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Re: abs question

Bill Cunningham wrote:
..... My
system tells me abs is in stdlib.h and not just math.h. I don't know if
that's true or not. Anyway abs takes ints and my variables are all doubles.
abs() is of type int; fabs() was of type double in C89 <math.h>, it may be
in <tgmath.hif your compiler has some C99 capability. Most compilers
can generate single instruction in-line implementation of fabs().
It's not difficult to check your "system," the answer would be in the
compiler or library docs, and probably in the header files in the
compiler's include folder.
I don't see a connection with the source code you showed.
Oct 4 '08 #1
5 1695

"Tim Prince" <tp*****@nospamcomputer.orgwrote in message
news:Vt***************@flpi147.ffdc.sbc.com...
I don't see a connection with the source code you showed.
The thing is I really don't know where to use fabs in this code. I've
tried it in the printfs, for example,

if (chr clr && pcr)
printf("%.2f\n", fabs(chr));
if (clr chr && pcr)
printf("%.2f\n", fabs(clr));
if (pcr chr && clr)
printf("%.2f\n", fabs(pcr));

This doesn't help. :( This is a math question. Where to use fabs.

Bill

Oct 4 '08 #2
Bill Cunningham wrote:
"Tim Prince" <tp*****@nospamcomputer.orgwrote in message
news:Vt***************@flpi147.ffdc.sbc.com...
>I don't see a connection with the source code you showed.

The thing is I really don't know where to use fabs in this code. I've
tried it in the printfs, for example,

if (chr clr && pcr)
printf("%.2f\n", fabs(chr));
if (clr chr && pcr)
printf("%.2f\n", fabs(clr));
if (pcr chr && clr)
printf("%.2f\n", fabs(pcr));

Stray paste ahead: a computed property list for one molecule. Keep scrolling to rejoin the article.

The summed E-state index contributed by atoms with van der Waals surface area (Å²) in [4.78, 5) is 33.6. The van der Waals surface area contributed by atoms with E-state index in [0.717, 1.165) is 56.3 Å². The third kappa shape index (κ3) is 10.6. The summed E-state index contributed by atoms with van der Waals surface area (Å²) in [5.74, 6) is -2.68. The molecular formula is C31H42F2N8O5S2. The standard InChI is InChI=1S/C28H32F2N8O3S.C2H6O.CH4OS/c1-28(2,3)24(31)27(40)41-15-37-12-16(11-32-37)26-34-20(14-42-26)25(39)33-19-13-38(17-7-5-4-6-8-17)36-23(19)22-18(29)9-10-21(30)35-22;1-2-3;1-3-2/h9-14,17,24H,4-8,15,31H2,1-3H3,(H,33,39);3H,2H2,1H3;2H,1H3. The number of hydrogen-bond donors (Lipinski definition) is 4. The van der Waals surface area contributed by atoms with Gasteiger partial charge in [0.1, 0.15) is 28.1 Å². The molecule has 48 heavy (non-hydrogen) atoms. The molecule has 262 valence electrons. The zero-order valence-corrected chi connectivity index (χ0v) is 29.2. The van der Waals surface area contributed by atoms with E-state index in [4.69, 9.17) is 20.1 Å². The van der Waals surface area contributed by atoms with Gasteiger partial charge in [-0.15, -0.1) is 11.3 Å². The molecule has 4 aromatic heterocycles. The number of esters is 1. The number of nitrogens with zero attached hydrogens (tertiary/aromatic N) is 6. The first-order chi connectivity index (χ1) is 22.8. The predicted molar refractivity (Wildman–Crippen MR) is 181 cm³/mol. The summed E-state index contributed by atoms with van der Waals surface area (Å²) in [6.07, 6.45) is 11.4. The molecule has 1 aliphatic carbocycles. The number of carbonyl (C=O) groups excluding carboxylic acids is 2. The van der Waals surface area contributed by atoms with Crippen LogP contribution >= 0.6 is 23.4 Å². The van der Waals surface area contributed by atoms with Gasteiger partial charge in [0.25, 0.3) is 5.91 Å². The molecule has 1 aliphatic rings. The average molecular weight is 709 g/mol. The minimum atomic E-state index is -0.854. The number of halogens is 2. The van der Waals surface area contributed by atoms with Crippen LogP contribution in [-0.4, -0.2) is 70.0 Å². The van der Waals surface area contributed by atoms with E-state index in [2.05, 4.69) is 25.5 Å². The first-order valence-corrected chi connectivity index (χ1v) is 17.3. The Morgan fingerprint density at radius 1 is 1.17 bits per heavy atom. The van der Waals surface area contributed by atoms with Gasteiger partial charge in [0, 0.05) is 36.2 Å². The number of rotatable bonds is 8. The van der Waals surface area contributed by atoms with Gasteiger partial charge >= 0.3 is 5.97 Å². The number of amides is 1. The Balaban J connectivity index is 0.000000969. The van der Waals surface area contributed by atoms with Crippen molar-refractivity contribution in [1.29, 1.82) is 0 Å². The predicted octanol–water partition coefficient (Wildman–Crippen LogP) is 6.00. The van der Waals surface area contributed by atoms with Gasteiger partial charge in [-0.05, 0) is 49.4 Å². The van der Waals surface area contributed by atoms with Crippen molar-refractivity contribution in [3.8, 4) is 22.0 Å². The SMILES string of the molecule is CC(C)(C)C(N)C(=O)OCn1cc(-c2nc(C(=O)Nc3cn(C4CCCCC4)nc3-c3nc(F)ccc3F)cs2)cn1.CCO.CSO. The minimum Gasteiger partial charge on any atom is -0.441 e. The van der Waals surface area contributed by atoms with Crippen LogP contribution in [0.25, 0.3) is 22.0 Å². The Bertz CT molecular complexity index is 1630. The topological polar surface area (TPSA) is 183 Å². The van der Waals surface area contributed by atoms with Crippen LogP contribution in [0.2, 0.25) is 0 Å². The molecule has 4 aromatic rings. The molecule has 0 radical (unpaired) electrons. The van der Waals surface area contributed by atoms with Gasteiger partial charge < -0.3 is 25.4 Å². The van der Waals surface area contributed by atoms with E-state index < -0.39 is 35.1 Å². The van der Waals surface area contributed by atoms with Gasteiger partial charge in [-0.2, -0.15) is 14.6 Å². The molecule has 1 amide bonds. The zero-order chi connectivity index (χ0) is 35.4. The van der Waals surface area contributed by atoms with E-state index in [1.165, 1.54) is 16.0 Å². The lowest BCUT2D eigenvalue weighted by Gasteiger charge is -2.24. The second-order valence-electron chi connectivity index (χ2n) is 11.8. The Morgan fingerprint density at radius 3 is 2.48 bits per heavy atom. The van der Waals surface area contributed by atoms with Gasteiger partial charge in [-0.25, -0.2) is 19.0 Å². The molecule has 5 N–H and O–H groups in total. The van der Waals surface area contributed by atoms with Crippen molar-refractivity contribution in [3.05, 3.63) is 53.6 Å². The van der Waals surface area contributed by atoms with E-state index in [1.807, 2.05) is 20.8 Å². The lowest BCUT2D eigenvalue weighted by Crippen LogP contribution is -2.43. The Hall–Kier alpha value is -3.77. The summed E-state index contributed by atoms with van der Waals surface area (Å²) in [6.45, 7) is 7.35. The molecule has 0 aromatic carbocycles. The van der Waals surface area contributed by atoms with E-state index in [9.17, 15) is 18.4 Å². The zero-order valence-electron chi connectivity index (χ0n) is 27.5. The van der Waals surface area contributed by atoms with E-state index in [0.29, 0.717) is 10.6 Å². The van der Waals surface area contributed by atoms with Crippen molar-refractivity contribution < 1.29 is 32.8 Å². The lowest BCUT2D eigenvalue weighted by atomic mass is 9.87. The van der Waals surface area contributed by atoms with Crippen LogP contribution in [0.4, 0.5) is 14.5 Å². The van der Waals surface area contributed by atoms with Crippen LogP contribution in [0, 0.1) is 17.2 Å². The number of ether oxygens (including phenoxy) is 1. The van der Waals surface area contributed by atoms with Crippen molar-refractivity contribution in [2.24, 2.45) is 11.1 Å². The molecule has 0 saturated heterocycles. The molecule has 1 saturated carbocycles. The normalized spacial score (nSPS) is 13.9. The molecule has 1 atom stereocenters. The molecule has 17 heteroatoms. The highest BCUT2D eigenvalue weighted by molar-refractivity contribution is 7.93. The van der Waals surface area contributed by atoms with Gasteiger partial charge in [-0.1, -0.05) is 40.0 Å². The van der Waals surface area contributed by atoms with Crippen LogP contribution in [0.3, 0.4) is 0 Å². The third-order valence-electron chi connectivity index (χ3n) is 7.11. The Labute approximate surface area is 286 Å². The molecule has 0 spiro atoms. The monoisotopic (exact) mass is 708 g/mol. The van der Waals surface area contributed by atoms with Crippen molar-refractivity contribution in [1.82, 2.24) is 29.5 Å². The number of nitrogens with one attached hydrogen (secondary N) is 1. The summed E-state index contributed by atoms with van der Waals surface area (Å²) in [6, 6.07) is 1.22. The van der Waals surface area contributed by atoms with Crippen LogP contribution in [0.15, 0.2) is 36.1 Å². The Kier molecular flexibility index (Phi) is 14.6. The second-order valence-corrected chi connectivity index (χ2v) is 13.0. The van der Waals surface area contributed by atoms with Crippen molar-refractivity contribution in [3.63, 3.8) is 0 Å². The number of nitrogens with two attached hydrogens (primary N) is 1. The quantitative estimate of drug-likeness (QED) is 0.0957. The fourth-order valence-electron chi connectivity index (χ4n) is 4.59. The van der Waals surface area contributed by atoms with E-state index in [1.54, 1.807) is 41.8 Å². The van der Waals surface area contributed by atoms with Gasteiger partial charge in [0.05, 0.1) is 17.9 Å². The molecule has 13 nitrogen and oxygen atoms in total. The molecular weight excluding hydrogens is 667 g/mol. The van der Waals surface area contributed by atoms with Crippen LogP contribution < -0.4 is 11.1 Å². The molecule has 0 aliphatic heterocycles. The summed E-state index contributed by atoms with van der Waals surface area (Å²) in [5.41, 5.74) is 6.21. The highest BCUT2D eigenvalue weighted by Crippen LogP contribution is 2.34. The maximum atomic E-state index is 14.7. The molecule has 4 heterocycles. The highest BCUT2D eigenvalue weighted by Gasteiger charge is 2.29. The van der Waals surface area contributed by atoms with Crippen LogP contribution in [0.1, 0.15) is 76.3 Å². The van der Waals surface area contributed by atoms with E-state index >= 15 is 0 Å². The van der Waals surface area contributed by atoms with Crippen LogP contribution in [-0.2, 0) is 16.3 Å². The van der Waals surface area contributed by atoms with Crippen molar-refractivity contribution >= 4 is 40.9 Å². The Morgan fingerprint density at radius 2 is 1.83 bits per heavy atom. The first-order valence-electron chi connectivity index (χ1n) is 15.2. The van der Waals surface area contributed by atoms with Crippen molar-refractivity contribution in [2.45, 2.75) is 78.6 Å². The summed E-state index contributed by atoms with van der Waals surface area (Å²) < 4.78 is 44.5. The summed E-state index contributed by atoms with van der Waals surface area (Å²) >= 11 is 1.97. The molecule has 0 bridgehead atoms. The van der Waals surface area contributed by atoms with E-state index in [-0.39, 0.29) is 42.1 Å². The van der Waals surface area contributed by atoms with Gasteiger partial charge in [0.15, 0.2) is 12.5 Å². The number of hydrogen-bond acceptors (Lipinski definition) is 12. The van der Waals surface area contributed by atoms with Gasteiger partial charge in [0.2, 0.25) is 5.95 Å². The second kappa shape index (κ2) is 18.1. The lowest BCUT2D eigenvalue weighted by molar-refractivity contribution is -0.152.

This doesn't help. :( This is a math question. Where to use fabs.
Nothing wrong with using it there, provided that you #include <math.hor
<tgmath.h>. Turn on the warnings of your compiler to catch missing
headers. If you don't understand the warnings, quote them when asking
questions.
Oct 7 '08 #3
On 4 Oct, 03:09, "Bill Cunningham" <nos...@nspam.invalidwrote:
"Tim Prince" <tpri...@nospamcomputer.orgwrote in message

news:Vt***************@flpi147.ffdc.sbc.com...
I don't see a connection with the source code you showed.

* * The thing is I really don't know where to use fabs in this code. I've
tried it in the printfs, for example,

if (chr clr && pcr)
* * * * printf("%.2f\n", fabs(chr));
* * if (clr chr && pcr)
* * * * printf("%.2f\n", fabs(clr));
* * if (pcr chr && clr)
* * * * printf("%.2f\n", fabs(pcr));

This doesn't help. :( This is a math question. Where to use fabs.
You use fabs() when you want the absolute value of a floating
point number (I can't be bothered to check if fabs() takes
a float or a double).

fabs(1.0) -1.0
fabs(-1.0) -1.0

I know nothing about finance so I have no idea if you actually
want to calculate fabs or where.

So
- what output did you get?
- what did you expect?

You may have noticed me asking this before...

--
Nick Keighley


Oct 7 '08 #4
Nick Keighley said:

<snip>
You use fabs() when you want the absolute value of a floating
point number (I can't be bothered to check if fabs() takes
a float or a double).
It's a double.

And *now* I'll look it up.

4.5.6.2 The fabs function

Synopsis

#include <math.h>
double fabs(double x);

Description

The fabs function computes the absolute value of a floating-point
number x .

Returns

The fabs function returns the absolute value of x.

I love being right. :-)

--
Richard Heathfield <http://www.cpax.org.uk>
Email: -http://www. +rjh@
Google users: <http://www.cpax.org.uk/prg/writings/googly.php>
"Usenet is a strange place" - dmr 29 July 1999
Oct 7 '08 #5
In article <b3**********************************@75g2000hso.g ooglegroups.com>,
Nick Keighley <ni******************@hotmail.comwrote:
>You use fabs() when you want the absolute value of a floating
point number (I can't be bothered to check if fabs() takes
a float or a double).
fabs() predates prototypes, so it naturally takes a double because
of the default promotions.

-- Richard
--
Please remember to mention me / in tapes you leave behind.
Oct 7 '08 #6

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